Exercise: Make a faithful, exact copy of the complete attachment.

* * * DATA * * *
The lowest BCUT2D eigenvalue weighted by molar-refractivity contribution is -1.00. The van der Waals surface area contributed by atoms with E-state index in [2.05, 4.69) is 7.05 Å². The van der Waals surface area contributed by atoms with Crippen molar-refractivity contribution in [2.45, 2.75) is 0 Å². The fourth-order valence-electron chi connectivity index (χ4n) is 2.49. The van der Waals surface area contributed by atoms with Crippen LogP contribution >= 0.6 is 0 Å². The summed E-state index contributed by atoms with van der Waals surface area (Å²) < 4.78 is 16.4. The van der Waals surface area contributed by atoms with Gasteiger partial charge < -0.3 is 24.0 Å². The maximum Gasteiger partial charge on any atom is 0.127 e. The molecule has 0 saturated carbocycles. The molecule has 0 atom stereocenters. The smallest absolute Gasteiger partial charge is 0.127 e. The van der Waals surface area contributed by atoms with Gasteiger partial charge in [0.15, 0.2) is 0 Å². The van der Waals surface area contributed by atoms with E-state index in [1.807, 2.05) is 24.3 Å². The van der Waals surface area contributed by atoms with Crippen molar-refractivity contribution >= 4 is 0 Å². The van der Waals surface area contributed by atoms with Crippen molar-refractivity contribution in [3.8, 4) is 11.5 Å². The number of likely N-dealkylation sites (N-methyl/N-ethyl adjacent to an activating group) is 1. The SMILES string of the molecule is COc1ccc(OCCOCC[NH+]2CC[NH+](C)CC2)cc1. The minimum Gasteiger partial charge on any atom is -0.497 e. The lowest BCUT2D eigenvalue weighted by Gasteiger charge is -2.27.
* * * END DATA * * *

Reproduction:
The lowest BCUT2D eigenvalue weighted by molar-refractivity contribution is -1.00. The van der Waals surface area contributed by atoms with E-state index in [2.05, 4.69) is 7.05 Å². The van der Waals surface area contributed by atoms with Crippen molar-refractivity contribution in [2.45, 2.75) is 0 Å². The fourth-order valence-electron chi connectivity index (χ4n) is 2.49. The van der Waals surface area contributed by atoms with Crippen LogP contribution >= 0.6 is 0 Å². The summed E-state index contributed by atoms with van der Waals surface area (Å²) < 4.78 is 16.4. The van der Waals surface area contributed by atoms with Gasteiger partial charge < -0.3 is 24.0 Å². The maximum Gasteiger partial charge on any atom is 0.127 e. The molecule has 0 saturated carbocycles. The molecule has 0 atom stereocenters. The smallest absolute Gasteiger partial charge is 0.127 e. The van der Waals surface area contributed by atoms with Gasteiger partial charge in [0.15, 0.2) is 0 Å². The van der Waals surface area contributed by atoms with E-state index in [1.807, 2.05) is 24.3 Å². The van der Waals surface area contributed by atoms with Crippen molar-refractivity contribution >= 4 is 0 Å². The van der Waals surface area contributed by atoms with Crippen molar-refractivity contribution in [3.8, 4) is 11.5 Å². The number of likely N-dealkylation sites (N-methyl/N-ethyl adjacent to an activating group) is 1. The SMILES string of the molecule is COc1ccc(OCCOCC[NH+]2CC[NH+](C)CC2)cc1. The minimum Gasteiger partial charge on any atom is -0.497 e. The lowest BCUT2D eigenvalue weighted by Gasteiger charge is -2.27.